Before 2007, Yeonmi Park lived in North Korea under wealthy standards until her father was caught participating in an illegal trade business during the economic collapse and sent to a labor camp. Faced with starvation, Yeonmi Park, escaped to China along with her mother only to fall into the hands of human traffickers. She does eventually escape to South Korea and is now serving as a human rights activist. She wrote a memoir about her journey, In Order To Live, which was published in September 2015.
I have not yet read the book but it can be safely assumed after reading and watching reviews that she suffers through a great deal of violence and tragedy both directly and indirectly. One reviewer in particular I watched said that she usually avoids these kinds of books because she is a sensitive person and it’s difficult for her to stomach things like this when it’s actually happening in someone else’s life.
To which I say, isn’t that our responsibility as readers? Isn’t it our responsibility to broaden our perspectives to other people’s lives? Are we really going to run away from things that can make us uncomfortable and even offend us sometimes just so we can have peace of mind? What about learning to critically analyze our own culture and society through these lens?
Another point I would like to make is that by putting trigger warnings on books, you are emphasizing the actual event instead of the repercussions which can be just as important. If I saw a trigger warning that said “rape” in this book, all I can think about is that there is rape in this book instead of focusing on the fact that maybe this book is about someone coming to terms after being raped. It’s like if someone slapped a sticker that said ice cream on the cover and basically all I’m waiting for while reading the book is when the person is going to eat ice cream.
Trigger warnings may actually exist soon enough. About a week ago, Laura Murphy, a Virginia mother, was appalled to hear that part of her son’s required reading was Beloved by Toni Morrison which contains explicit sexual content. A bill is now making through the Virginia legislature which would require K-12 teachers “to identify classroom materials with “‘sexually explicit content'” and “notify parents who would have the right to ‘opt-out’ their children and give them something less objectionable to read. It’s not censorship but it basically is a trigger warning.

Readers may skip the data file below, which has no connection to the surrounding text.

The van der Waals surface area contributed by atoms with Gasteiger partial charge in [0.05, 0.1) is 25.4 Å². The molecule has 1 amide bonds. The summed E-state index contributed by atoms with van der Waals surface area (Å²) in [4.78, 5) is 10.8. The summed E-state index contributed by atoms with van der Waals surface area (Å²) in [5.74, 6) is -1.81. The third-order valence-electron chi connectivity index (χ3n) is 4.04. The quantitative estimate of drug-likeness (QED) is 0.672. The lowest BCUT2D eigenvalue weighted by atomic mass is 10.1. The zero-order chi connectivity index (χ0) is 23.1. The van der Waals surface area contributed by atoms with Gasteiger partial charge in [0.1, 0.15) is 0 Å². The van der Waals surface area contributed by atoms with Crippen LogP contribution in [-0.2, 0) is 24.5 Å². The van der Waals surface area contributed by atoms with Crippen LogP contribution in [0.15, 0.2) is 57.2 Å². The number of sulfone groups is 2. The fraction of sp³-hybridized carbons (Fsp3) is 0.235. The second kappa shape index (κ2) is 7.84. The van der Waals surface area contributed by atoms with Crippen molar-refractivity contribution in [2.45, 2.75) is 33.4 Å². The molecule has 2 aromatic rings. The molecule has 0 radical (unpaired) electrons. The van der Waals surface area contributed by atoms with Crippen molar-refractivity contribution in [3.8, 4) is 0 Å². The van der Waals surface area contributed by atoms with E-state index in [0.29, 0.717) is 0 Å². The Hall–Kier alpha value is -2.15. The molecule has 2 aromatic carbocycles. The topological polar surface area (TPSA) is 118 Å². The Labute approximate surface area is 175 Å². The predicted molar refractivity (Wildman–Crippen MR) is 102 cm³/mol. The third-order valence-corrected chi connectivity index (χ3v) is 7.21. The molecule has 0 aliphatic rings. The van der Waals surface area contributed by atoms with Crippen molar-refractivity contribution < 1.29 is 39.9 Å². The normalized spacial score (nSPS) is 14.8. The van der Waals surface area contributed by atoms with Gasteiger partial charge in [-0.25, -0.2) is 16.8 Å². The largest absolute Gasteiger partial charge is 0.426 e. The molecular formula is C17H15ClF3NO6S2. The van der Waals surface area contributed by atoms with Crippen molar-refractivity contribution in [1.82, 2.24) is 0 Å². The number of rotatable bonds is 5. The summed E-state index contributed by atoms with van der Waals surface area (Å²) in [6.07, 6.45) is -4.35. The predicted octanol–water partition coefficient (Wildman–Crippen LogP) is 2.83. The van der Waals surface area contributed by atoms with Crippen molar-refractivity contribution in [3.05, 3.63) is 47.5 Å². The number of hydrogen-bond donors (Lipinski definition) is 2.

Some books that would contain this label if bill is passed:
I have not personally read Beloved but I have read The Bluest Eye and it does contain the same kinds of sexual content in the form of rape as I think Beloved has. And I have to say that is there anything that’s truly objectionable nowadays? There has to be some controversy. It sparks discussion and a meaningful conversation about our society. And I don’t think anyone reads Toni Morrison’s works for pure enjoyment. She is not Sophie Kinsella. What she is is a writer of brutal human condition and what it means to be black in America. That’s not an easy discussion to have and sheltering is not going to make hardships go away. I also would like to point out again that putting a label on a book as having sexually explicit content makes it seem like the topic should be discouraged from discussing altogether which I think is hugely disrespectful to people who have actually experienced this. It also, again, latches onto the fact that it has sexually explicit content which completely disregards everything else this book is actually about. Rape is not about rape. It’s about power. Torture is not really about the act of torture either. It’s also about manipulation.
Take A Little Life by Hanya Yanigihara for example. Sure, it has abuse of almost every kind in this book but if I had purposefully censored myself from reading it, I would be missing
out on an incredible story about redemption and friendship. Take 1984 by George Orwell which contains torture *shudders*. I would be missing out on a story that although fictionalized says a lot about totalitarian governments and the nature of political propaganda and power. In fact, Yeonmi Park herself read 1984 after escaping and when she read it, she felt as if George Orwell truly knew what she went through.
“I read to fill my mind and to block out the bad memories. But I found that as I read more, my thoughts were getting deeper, my vision wider, and my emotions less shallow. The vocabulary in South Korea was so much richer than the one I had known, and when you have more words to describe the world, you increase your ability to think. In North Korea, the regime doesn’t want you to think, and they hate subtlety.
I know I cannot speak for everyone because everyone has had different experiences and everyone has their own reasons for not reading certain things that are totally valid. In fact, I can’t stand watching or reading torture but I think that it’s still an important topic that should not be gleaned over. But bottom line for me is that trigger warnings is censorship by choice.
Do you think there should be trigger warnings on books? What do you think of the Virginia bill?
Some articles where I did my research if you’re interested: